Meet Our Teacher Leaders - Winnie Hsu
Published: February 19, 2021
Meet Our Teacher Leaders
We have always been proud of our passionate group of Teacher Leaders. And during this global pandemic, we feel even more grateful for the wonderful work they do, sharing their knowledge and inspiring other educators across Canada to bring STEM into their online and in-person classrooms. Over the next few months, we would like to introduce you to some of the Teacher Leaders who are making an impact in their school communities.
Meet Winnie Hsu
Fredericton, New Brunswick
Teaching is Winnie’s true calling. She has been doing it for 20 years now, and she is all about sharing the love of science with her students. She is also sharing this love through her work as a Teacher Leader. Winnie hosts a series of weekly webinars for Early Years Educators in which she helps prepare teachers to bring fun and easy coding and STEM activities into the classroom.
What motivates you as a teacher?
Knowing that I can be a role model. I’m a positive adult in a child’s life. And I can help them and make the world a better place. There’s a quote by Lee Iacocca that I learned when I was at teacher’s college: “In a completely rational society, the best of us would be teachers and the rest of us would have to settle for something less because passing civilization on from one generation on to the next ought to be the highest honour and the highest responsibility anyone could have.” That has stuck with me all these years. Because really, what could be more important than making sure these kids are happy and safe and educated and feel like they belong?
How have you and your students adapted to the current Covid-19 situation?
There has been a really rapid pivot in my teaching and the students’ learning. The students have done really well. I’m not always successful every day, but the kids are learning and they’re mostly happy to come to class virtually or in-person. Covid has allowed me to introduce some new best practices and examine my own personal teaching practices. I have to find the best way to meet my students’ needs, not just do things the way I always have.
What inspired you to become a Teacher Leader?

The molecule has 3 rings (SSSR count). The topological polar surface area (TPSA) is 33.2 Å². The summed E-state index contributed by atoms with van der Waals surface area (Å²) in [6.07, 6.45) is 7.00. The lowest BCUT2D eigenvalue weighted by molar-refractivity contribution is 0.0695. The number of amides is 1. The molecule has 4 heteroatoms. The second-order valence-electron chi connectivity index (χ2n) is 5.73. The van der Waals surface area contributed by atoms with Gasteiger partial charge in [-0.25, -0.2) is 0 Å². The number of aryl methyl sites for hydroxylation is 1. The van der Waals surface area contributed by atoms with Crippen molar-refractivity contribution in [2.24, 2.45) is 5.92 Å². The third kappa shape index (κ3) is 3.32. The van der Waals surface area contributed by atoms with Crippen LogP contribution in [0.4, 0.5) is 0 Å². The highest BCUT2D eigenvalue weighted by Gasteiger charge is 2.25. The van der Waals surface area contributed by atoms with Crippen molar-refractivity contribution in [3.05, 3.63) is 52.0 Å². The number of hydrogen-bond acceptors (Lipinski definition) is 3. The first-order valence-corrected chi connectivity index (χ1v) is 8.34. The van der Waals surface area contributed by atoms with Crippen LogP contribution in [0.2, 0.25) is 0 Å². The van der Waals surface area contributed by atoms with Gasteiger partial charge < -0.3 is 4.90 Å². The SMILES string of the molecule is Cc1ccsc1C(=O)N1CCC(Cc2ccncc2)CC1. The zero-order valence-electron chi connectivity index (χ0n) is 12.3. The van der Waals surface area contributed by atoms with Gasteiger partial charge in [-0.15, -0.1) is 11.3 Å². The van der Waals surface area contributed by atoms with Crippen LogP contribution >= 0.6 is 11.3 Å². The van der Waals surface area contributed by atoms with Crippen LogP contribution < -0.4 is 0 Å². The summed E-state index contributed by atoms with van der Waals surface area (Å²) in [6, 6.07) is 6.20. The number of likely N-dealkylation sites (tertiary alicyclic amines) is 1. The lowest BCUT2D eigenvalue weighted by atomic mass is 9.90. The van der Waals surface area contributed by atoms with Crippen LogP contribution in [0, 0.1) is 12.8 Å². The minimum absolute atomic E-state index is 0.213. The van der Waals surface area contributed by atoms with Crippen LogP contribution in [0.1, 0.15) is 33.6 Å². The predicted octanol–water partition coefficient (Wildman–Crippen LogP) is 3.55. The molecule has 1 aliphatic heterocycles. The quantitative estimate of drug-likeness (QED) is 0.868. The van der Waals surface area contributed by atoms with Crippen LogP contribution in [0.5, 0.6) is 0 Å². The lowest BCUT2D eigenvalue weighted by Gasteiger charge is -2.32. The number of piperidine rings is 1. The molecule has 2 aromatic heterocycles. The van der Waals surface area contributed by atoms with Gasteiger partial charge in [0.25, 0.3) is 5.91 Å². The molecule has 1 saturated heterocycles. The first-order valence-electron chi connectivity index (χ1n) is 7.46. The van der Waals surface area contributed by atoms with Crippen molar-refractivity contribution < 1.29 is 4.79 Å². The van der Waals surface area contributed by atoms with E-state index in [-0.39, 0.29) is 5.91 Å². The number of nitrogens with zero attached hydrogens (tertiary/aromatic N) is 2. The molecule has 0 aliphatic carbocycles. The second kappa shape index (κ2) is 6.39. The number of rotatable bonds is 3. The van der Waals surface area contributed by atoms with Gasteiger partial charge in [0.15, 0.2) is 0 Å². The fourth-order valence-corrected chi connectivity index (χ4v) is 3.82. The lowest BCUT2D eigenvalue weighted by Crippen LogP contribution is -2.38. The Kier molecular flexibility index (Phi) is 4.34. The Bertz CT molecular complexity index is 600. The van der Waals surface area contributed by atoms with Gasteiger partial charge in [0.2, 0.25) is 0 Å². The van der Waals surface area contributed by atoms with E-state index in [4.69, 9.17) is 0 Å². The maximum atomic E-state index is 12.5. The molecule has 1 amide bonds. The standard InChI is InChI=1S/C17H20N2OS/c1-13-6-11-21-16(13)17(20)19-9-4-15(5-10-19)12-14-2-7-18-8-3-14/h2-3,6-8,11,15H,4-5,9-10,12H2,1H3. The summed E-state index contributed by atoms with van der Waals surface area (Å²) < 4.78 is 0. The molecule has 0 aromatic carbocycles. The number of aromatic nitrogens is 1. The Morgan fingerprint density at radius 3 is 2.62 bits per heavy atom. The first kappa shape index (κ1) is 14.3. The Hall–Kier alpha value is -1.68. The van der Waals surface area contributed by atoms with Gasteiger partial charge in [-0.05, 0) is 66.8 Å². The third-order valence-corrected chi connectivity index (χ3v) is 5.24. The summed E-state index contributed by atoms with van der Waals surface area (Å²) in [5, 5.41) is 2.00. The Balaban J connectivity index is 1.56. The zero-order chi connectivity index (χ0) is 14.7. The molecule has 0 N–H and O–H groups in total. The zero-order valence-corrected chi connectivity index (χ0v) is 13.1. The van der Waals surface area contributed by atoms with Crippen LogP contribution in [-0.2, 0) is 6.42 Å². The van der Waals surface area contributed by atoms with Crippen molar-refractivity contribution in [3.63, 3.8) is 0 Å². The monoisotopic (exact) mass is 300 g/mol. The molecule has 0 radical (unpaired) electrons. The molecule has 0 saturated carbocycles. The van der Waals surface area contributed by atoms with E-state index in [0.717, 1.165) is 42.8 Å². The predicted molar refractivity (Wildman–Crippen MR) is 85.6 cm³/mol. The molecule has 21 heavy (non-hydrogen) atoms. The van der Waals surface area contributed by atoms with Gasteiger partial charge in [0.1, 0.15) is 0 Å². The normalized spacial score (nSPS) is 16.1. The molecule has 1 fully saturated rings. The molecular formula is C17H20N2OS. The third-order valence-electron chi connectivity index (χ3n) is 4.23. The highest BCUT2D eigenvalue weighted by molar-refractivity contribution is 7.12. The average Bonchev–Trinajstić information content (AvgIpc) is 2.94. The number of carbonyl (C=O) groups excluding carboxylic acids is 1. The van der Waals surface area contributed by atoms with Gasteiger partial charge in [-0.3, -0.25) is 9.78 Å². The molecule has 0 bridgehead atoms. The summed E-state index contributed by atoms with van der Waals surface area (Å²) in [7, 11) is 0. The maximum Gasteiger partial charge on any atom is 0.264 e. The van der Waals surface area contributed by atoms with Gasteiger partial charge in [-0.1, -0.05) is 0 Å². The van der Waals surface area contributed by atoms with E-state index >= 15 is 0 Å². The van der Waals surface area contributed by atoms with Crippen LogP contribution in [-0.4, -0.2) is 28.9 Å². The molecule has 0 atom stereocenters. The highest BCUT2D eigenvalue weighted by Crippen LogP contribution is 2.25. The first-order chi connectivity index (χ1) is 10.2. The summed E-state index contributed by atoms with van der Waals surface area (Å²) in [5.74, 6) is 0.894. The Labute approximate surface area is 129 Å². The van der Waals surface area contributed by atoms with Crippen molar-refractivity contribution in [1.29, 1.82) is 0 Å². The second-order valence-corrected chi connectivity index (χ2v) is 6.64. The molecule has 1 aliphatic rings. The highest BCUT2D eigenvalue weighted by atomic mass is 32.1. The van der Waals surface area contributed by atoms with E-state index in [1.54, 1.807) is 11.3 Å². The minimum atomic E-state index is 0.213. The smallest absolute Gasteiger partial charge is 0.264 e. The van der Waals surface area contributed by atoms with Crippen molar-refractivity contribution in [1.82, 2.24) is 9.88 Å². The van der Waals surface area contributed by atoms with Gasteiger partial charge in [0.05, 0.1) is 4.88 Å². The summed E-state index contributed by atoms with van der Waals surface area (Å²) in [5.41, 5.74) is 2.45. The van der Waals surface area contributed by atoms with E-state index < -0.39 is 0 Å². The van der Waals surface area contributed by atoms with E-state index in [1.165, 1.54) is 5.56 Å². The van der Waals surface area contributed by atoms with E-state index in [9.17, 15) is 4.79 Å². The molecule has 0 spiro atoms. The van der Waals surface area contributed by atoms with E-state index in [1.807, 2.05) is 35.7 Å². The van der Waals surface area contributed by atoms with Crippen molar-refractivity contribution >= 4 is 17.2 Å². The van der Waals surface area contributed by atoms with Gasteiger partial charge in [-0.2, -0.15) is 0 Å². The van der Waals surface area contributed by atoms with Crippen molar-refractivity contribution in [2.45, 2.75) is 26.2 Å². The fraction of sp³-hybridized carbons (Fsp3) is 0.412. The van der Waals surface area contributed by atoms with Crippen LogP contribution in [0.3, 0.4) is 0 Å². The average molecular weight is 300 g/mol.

I attended some of the Let’s Talk Science Professional Learning sessions, and I really enjoyed them. I got on their mailing list, and when they said they were looking for Teacher Leaders, I thought about how much I’ve grown with their sessions and how I would love to be able to share that with others as well.
What have you enjoyed most about your experience as a Teacher Leader so far?
I love learning, I like sharing, and I really appreciate that the organization respects and acknowledges my expertise with support and resources. It really makes me feel like I’m valued. And I also really enjoy meeting educators from across the country.
When it comes to hosting webinars for Let’s Talk Science, what do you find most rewarding?
One of the most rewarding things is that I’m learning new skills. In order to facilitate, I have to make myself knowledgeable. I have to experience and try things out first. And the other thing is how positive feedback has been, how pleased educators have been, and how beneficial and fun it has been. This delivery model has been so successful. It’s working really well.
If a fellow educator asked why they should attend one of the webinars, what would you say?
The best thing I could say is you will meet other people and you will learn something new. You will always be able to take something away, whether it be for your profession, your classroom, or your life.
Why do you believe it’s more important than ever to bring coding and other STEM lessons into even the youngest classrooms?
I think—and this is backed by educational research—that the younger children are when they start with a language, the more comfortable they will be with it. Learning coding is like learning another language as it has all the hallmarks: syntax, vocabulary, punctuation, cultural rules, functional use rules, etc. The more students become familiar with the operations, vocabulary and manipulating of the language of coding, the more effective they can become at utilizing it. Learning coding is a skill that can be taught and is a social endeavour, not an inherent ability that magically appears when students get to a developmental stage. The earlier the better for skill acquisition.
Advice for early years educators who are just starting to bring coding and other STEM activities into their classrooms?
The first thing is, just have fun. Do something that you want to do. Because the kids will pick up on that authenticity. If you think it’s fun and exciting and valuable, then they will too.
The second thing is, you want to feel safe to make mistakes so that your students also feel safe to make mistakes. Because those mistakes are lessons—and they have value. If we did everything perfectly, then we would never learn anything new. We would never take risks and nothing new would ever come about. No different way, no novel approach, no new technology… nothing new would ever happen if everyone just did it the way it has always been done. So, be free to make those mistakes. And own them. You can show the kids that you can persevere. Even if they don’t learn coding with you, they will have learned a life lesson.
Join Us for On-Demand Webinars
Calling all Early Years Educators!
Do you want to learn the skills and gain the confidence to bring coding activities into your classroom? We can help. Register to watch the Early Years sessions now!